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Author Topic: Concerning the density of small bodies (Prometheus)  (Read 1393 times)


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Concerning the density of small bodies (Prometheus)
« on: August 11, 2014, 11:11:45 AM »
I was looking at the physical properties of some of Saturn's moons and I found that Prometheus was denser in game than planet Earth (IG : Prometheus : 5.66g/cm^3 , Earth : 5.51 g/cm^3 ). Where did you find the data ? Because apparently the error margin is important :"Mass, density and surface gravity all very uncertain" (http://cseligman.com/text/moons/prometheus.htm) Also according to the numbers given by NASA (http://solarsystem.nasa.gov/planets/profile.cfm?Object=Sat_Prometheus) the density should be closer to 0.48g/cm^3. But that's only me doing a quick search, and it's really not that big of a deal, I just wanted to let you know what I found while fiddling around.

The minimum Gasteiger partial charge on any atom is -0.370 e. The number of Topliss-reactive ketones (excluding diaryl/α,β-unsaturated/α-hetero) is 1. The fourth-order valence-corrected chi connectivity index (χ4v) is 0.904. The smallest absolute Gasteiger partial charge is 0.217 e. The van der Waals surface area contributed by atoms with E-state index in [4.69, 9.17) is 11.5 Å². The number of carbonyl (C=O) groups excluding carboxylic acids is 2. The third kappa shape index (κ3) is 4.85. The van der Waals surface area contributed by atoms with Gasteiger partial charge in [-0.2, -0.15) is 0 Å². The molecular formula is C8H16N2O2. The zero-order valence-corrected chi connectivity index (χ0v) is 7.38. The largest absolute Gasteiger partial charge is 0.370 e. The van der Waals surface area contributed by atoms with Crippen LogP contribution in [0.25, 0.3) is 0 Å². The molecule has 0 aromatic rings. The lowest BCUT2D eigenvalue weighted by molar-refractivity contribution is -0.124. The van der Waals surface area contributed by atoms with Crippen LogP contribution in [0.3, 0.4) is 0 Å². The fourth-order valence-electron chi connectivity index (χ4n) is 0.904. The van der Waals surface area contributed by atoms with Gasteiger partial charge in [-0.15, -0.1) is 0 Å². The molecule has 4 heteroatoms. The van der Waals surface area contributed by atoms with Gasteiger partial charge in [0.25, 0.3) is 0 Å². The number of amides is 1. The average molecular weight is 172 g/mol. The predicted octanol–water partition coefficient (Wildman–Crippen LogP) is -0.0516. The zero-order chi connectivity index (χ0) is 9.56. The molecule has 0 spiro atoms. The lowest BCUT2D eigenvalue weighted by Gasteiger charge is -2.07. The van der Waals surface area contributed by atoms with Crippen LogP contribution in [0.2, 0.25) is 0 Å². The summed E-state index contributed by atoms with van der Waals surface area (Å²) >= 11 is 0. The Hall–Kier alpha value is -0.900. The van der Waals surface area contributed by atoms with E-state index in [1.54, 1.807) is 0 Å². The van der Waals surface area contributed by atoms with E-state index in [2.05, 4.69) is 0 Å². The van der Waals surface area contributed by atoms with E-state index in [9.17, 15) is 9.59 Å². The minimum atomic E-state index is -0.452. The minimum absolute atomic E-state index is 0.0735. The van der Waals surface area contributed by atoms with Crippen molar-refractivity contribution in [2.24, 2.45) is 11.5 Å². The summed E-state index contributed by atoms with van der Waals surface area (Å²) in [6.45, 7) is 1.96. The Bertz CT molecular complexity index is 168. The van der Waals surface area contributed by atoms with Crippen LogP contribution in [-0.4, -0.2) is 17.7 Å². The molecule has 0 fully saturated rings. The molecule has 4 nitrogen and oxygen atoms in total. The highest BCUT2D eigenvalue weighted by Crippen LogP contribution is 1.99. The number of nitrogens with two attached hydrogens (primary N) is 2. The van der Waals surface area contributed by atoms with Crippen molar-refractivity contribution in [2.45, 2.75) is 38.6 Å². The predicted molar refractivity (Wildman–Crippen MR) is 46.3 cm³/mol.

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Re: Concerning the density of small bodies (Prometheus)
« Reply #1 on: August 11, 2014, 02:19:47 PM »
The mass of bodies is determined by its composition, so a body with more iron will be more dense then one made of lighter materials. This is used to produce a radius for the body, and in turn an average density.

I'll have to check if we've specifically defined a composition for Prometheus or not. But you'll find discrepancies where we've had to more or less "guess" what a body is made out of, when it might not be know in real life. This is often the case for extra-solar bodies and planets.